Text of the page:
Thank you for your comments and suggestions. It might indeed be worth considering the number of publication by a single individual in order to indentify citation cartels. Of course, this would need to be considered in combination with other elements, otherwise we would systematically and unfairly suspect highly productive researchers of attempting to manipulate the IF of some journal, their H-index, or some other indicator.
      Reply
  • medical informatician July 6th, 2016 2:45 am
    While some commentators here have focused on smearing open access journals, they should recognize that they have been barking at the wrong tree.
    Three (toll-access = subscription) journals from the Thomson Reuters Medical Informatics category (Applied Clinical Informatics [ACI], Methods of Information in Medicine [MIM], Journal of Medical Systems) were de-listed by Thomson Reuters this year, and a 4th one (JAMIA) also has a proven history of self-citing. ACI and MIM are bottom-feeder toll-access journals with consistently low impact factors, backed and promoted by scientific societies, namely AMIA and IMIA (American Medical Informatics Association / International Medical Informatics Association). Methods of Information in Medicine (MIM) was edited by Reinhold Haux until last year, who also was president of IMIA (he resigned as editor, and MIM is now edited by Koch, who also participated in the latest impact factor-manipulating publication). Christoph Lehmann (editor of ACI) also held various positions within IMIA and AMIA.
    On the Schattauer website (http://aci.schattauer.de/about/impact-factor-2015.html) the editors of two of these journals (Lehmann for ACI, Haux/Koch for MIM) claim that the impact factor manipulation was “unintentional”. I do believe that being delisted from JCR was unintentional, but they knew very well what they were doing and why they were doing it, and even celebrated their higher impact factor recognizing their self-citation orgies as a source for a higher IF (see below). The scandal is also much broader than just the 2 papers they are citing, the scandal goes further back to 2014 and includes at least 4 questionable papers.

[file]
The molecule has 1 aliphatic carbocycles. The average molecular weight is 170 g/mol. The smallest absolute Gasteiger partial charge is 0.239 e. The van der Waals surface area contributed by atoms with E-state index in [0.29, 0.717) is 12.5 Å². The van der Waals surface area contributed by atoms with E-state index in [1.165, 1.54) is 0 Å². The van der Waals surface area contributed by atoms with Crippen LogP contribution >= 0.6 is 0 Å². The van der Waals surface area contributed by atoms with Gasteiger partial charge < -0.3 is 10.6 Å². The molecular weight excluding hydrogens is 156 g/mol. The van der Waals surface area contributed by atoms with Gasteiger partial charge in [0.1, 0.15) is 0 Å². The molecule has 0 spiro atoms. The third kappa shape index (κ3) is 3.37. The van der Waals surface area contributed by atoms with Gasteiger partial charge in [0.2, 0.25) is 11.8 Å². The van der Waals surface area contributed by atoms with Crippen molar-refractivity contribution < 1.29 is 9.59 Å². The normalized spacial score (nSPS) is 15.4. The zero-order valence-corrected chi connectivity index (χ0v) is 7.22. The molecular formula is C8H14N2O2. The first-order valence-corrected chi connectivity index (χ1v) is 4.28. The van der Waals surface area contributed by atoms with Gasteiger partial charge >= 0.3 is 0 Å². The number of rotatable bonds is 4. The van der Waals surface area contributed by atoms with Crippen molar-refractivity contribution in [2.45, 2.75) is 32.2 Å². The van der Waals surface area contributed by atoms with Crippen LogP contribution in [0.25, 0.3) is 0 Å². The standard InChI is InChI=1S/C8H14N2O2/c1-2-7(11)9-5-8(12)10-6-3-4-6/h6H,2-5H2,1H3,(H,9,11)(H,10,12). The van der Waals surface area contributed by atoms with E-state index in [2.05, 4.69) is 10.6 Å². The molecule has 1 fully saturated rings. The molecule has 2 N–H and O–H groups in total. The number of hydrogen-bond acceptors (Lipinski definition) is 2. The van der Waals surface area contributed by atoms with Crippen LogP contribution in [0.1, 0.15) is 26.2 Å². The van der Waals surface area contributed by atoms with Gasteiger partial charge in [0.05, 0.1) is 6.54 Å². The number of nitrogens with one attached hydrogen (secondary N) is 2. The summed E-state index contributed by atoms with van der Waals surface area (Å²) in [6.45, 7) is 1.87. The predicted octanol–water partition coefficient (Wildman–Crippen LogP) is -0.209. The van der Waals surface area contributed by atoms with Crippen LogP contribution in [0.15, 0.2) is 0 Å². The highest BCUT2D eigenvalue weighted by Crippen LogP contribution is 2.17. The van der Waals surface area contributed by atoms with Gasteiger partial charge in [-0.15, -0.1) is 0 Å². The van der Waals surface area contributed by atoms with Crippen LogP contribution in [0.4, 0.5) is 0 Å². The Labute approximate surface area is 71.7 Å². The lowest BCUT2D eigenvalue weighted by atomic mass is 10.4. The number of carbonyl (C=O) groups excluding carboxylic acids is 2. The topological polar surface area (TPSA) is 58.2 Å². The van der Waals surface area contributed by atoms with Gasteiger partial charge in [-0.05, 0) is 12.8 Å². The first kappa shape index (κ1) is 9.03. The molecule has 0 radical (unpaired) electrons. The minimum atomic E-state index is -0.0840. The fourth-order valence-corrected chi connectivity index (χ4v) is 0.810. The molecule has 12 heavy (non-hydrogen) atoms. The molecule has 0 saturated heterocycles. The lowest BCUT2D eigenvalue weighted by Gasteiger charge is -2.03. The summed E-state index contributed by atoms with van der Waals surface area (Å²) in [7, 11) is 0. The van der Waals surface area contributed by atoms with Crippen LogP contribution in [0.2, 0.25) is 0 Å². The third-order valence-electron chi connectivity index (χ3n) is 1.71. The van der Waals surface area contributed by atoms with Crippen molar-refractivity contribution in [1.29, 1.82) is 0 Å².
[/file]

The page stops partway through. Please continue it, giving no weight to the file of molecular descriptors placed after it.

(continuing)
Applied Clinical Informatics was created in 2009 as a sister journal of the journal Methods of Information in Medicine (MIM). Both are published by a toll-access publisher (Schattauer). The publisher of Schattauer (D. Bergemann) is a close friend of MIM editor Haux (as he himself wrote in his farewell editorial) (as an aside, as further evidence of cronyism, IMIA has never issued any RFP seeking proposals from other publishers for publication of their journals). In 2013, ACI received its first impact (or should we say “non-impact”) factor of 0.386, calculated as a mere 32 citations for the 83 citable articles published in 2011-2012. In other words, nobody cared about this journal, let alone cited it.
    In November 2014, ACI editor Lehmann and MIM editor Haux colluded to publish an awkwardly entitled paper “From Bench to Bed: Bridging from Informatics Theory to Practice” in Method of Inf Med (http://www.ncbi.nlm.nih.gov/pubmed/25377761), whose primary intention seem to cite ACI papers, and a second, similarly titled paper in ACI “From bed to bench: bridging from informatics practice to theory: an exploratory analysis” (http://www.ncbi.nlm.nih.gov/pubmed/25589906), intended to return the favor by citing mainly MIM papers. The objective of the papers was to “To explore, after five years, which congruencies and interdependencies exist in publications of these journals [MIM, ACI] and to determine if gaps exist. To achieve this goal, major topics discussed in ACI and in MIM had to be analysed.”. The 3-page MIM paper contained 85 references, 24 of them to ACI articles published in 2012-2013, which are the years relevant for the 2014 impact factor, and almost all of the remaining references to Methods Inf Med 2012-2013.
    The equally questionable ACI paper (this time, Haux was the first author, and Lehmann the second), entitled “From Bed to Bench: Bridging from Informatics Practice to Theory”. (Haux R, Lehmann CU. From bed to bench: Bridging from informatics practice to theory – an exploratory analysis. Appl Clin Inf 2014; 5: 907–915 http://dx.doi.org/10.4338/ACI-2014-10-RA-0095) was another equally haphazardly put together paper with questionable or non-existing peer-review (“received Oct 17, accepted Oct 22, published Oct 29), and with the familiar sounding objective “to explore which congruencies and interdependencies exist in publications from theory to practice and from practice to theory and to determine existing gaps. Major topics discussed in ACI and MIM were analyzed.” Once again, 50 Method Inf Med papers from 2012-2013 were cited, plus 6 ACI papers.
    So in total, these two papers doubled the sparse citation count of ACI papers, and the two “papers” had the desired effect: the impact factor (2014) of ACI climbed to 1.61, and the impact factor of Meth Inf Med rose from 1.083 to 2.248. MIM editor Haux celebrated this “achievement” with a self-congratulatory editorial entitled “Is Methods of Information in Medicine Now a Better Journal Than in the Years Before?” (http://www.ncbi.nlm.nih.gov/pubmed/26180904) [to his credit he answered this truthfully with “no”], even recognizing the relative contribution of his self-citation orgies by writing that “articles analysing publications like the ones mentioned on translational activities will usually more and considerably contribute to impact factors than other articles.”.